January Class 6-8 sales of 22,705 units were the lowest January in four years.
January is a seasonally weak month for truck sales. After seasonal adjustment, sales have been steady at about 26,000 a month since September. The deep slowdown is largely confined to the United States. There is no similar slowdown in Canada, Mexico or Europe.
Factory sales and imports from Canada and Mexico have held under 20,000 a month since September, so 6,000-7,000 trucks are being absorbed from the surplus inventory each month. Inventories of new tractors will be back in balance long before the overhang of parked and underutilized units ends.
Truck demand is expected to begin increasing slowly by the end of winter, with enough new demand by mid-year to raise truck production and retail sales in the second half of 2001. Capital and operating costs are now falling again. Interest rates have declined more than one percentage point, with a further decline up to one percentage point expected by the summer.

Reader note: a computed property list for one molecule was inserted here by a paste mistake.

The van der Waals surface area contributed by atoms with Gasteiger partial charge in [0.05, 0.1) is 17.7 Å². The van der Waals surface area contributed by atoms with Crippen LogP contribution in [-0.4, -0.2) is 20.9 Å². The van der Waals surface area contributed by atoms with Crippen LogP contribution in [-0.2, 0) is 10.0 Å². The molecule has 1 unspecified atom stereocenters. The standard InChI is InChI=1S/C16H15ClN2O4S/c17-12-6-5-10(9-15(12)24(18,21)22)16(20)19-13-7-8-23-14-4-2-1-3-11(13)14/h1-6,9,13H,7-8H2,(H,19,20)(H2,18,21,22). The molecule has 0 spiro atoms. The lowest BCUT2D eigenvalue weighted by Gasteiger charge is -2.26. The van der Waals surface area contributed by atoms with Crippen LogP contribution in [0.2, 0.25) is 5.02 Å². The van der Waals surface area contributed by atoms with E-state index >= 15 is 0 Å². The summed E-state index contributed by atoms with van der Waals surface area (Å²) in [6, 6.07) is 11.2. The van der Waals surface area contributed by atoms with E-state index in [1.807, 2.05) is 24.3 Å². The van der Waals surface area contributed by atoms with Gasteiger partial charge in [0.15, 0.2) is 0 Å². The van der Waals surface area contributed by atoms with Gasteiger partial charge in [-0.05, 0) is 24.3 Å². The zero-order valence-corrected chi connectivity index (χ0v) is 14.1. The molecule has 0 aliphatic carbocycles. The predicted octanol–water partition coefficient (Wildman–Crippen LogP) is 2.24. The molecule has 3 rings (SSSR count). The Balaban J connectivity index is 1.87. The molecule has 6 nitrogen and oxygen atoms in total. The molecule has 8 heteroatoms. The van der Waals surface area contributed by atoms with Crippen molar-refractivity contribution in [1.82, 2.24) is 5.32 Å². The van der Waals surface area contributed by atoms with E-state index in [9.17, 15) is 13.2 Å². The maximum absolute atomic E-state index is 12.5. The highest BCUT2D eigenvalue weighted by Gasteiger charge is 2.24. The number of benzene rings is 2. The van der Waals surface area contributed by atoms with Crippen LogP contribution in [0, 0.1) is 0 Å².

For small fleets and owner-operators, credit standards will not begin to be loosened until at least mid-year. Diesel fuel prices have dropped about 10 cents per gallon, but further declines in 2001 appear unlikely.
Lower costs lead to added capital purchases only if business volume requires more capacity. After dropping slightly last fall, freight volume is anticipated to be rising again by the end of winter. The Heavy Duty Trucking Freight Index forecasts that volume will be 4.2 percent higher at the end of the year.
This is critically linked to the course of the current slowdown in the overall economy. Most signs now point to a quick "V"-shaped slowdown-recovery period. March might be the bottom.
GDP growth will rebound to the 3 percent to 4 percent range in the second half of the year. Quick response to excess inventories by the Federal Reserve Board, manufacturers, importers and retailers could keep this economic slowdown much shorter than past episodes.